In one embodiment, the chock strap retainer disclosed herein includes a body and a head or stopping member attached to one end of the body. The body includes: (a) a torque tube securer attached to the head and configured to secure the chock strap retainer in the torque tube; and (b) a chock strap engager attached to the torque tube securer and configured to secure the chock strap retainer in the torque tube. The torque tube securer includes a spine, a plurality of torque tube inner wall engagers extending from the spine, and a plurality of locking lips. Each locking member or lip extends from a respective one of the torque tube inner wall engagers. The chock strap engager includes a torque tube engaging base attached to the torque tube securer, an insertion end attached to the torque tube engaging base, and a plurality of chock strap locking fingers or pins attached to and extending from the torque tube engaging base.

In operation, a chock strap is affixed to a torque tube of a wheel chock as described above such that a folded end or hem of the chock strap is drawn into the interior of the torque tube and then wrapped around the tube. After the folded end or hem of the chock strap is drawn into the interior of the torque tube and wrapped around the tube, the chock strap retainer is positioned parallel or substantially parallel to a free, open end of the torque tube (adjacent to the folded end of the chock strap) and a force is applied to the chock strap retainer to drive the chock strap engager into the torque tube. As the chock strap engager is driven into the torque tube, the torque tube securer is suitably driven into the torque tube. This process continues until the head or stopping member engages the end of the torque tube.

When the chock strap retainer is inserted in the torque tube, the torque tube securer secures the chock strap retainer inside the torque tube and the chock strap engager engages the chock strap situated inside the torque tube. Specifically, in one embodiment, the locking lips of the torque tube securer and/or the torque tube inner wall engagers engage first portions of the inner wall of the torque tube and the torque tube engaging base engages second portions of the inner wall of the torque tube to secure the chock strap retainer inside the torque tube. In this embodiment, the locking fingers or pins of the chock strap engager engage the chock strap. These various engagements provide a secure connection between the chock strap and the chock strap retainer and ensure that the chock strap remains securely pressed against the inner wall of the torque tube (and thus the chock strap remains securely inserted inside the torque tube). That is, when tension is applied to the affixed end of the chock strap (i.e., the free end of the chock strap is draped over a vehicle wheel and drawn snug), the locking fingers or pins of the chock strap engager of the secured chock strap retainer engage various positions of the chock strap to secure the affixed end of the chock strap inside the torque tube to enable the chock strap to be drawn in taut condition without the chock strap unwinding or otherwise becoming non-functional.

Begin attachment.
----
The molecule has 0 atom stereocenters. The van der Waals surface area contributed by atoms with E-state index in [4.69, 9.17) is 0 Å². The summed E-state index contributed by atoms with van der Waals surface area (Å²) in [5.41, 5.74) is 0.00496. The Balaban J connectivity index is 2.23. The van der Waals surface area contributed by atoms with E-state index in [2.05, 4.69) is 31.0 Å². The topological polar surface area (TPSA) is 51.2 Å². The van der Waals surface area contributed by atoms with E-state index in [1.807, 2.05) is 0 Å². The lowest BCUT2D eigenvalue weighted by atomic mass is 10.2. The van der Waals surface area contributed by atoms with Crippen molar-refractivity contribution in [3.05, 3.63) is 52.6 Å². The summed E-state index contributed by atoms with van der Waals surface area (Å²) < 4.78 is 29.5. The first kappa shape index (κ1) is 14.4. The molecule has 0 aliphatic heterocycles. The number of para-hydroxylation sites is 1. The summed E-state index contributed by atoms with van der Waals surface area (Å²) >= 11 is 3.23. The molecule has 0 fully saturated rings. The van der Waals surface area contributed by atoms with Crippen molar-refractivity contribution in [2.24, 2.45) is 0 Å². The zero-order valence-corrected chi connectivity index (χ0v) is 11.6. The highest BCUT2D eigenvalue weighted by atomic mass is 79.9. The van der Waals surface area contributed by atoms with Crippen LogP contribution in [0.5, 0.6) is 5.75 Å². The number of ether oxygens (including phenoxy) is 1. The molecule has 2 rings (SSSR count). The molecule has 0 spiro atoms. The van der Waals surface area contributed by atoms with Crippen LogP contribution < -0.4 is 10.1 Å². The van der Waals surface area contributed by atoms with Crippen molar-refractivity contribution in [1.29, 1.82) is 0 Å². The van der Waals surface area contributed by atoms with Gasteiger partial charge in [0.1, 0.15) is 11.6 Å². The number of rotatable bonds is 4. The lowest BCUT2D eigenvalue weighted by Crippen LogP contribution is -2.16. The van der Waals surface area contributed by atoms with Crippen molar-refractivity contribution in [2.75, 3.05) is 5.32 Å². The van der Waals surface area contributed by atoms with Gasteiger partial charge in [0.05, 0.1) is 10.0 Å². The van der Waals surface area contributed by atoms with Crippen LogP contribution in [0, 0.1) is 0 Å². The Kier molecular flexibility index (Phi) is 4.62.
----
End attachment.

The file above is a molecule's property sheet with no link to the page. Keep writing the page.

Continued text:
Accordingly, the chock strap retainer disclosed herein provides that regardless of the dimensions of the chock strap utilized, such chock straps are held securely in the interior of the torque tube of a wheel chock to ensure that the chock strap can be drawn taut to restrain the wheel of the vehicle being transported.

Other objects, features and advantages of the present invention will be apparent from the following detailed disclosure, taken in conjunction with the accompanying sheets of drawings, wherein like reference numerals refer to like parts.

BRIEF DESCRIPTION OF THE FIGURES

FIG. 1 is a perspective view of an auto-rack railroad car configured to transport a plurality of vehicles.

FIG. 2 is a side elevation view of a conventional wheel chock positioned on a mounting rail.

FIG. 3 is a top plan view of the wheel chock of FIG. 2.

FIG. 4 is a bottom plan view of the wheel chock of FIG. 2.

FIG. 5 is an elevation view of the outboard end of the wheel chock of FIG. 2.

FIGS. 6 and 7 are sectional views taken substantially along lines 5-5 and 6-6, respectively, of the wheel chock illustrated in FIG. 3, and drawn on different scales.

FIG. 8 is a fragmentary top plan view of a over-the-wheel harness or chock strap used in conjunction with two of the wheel chocks of FIG. 2.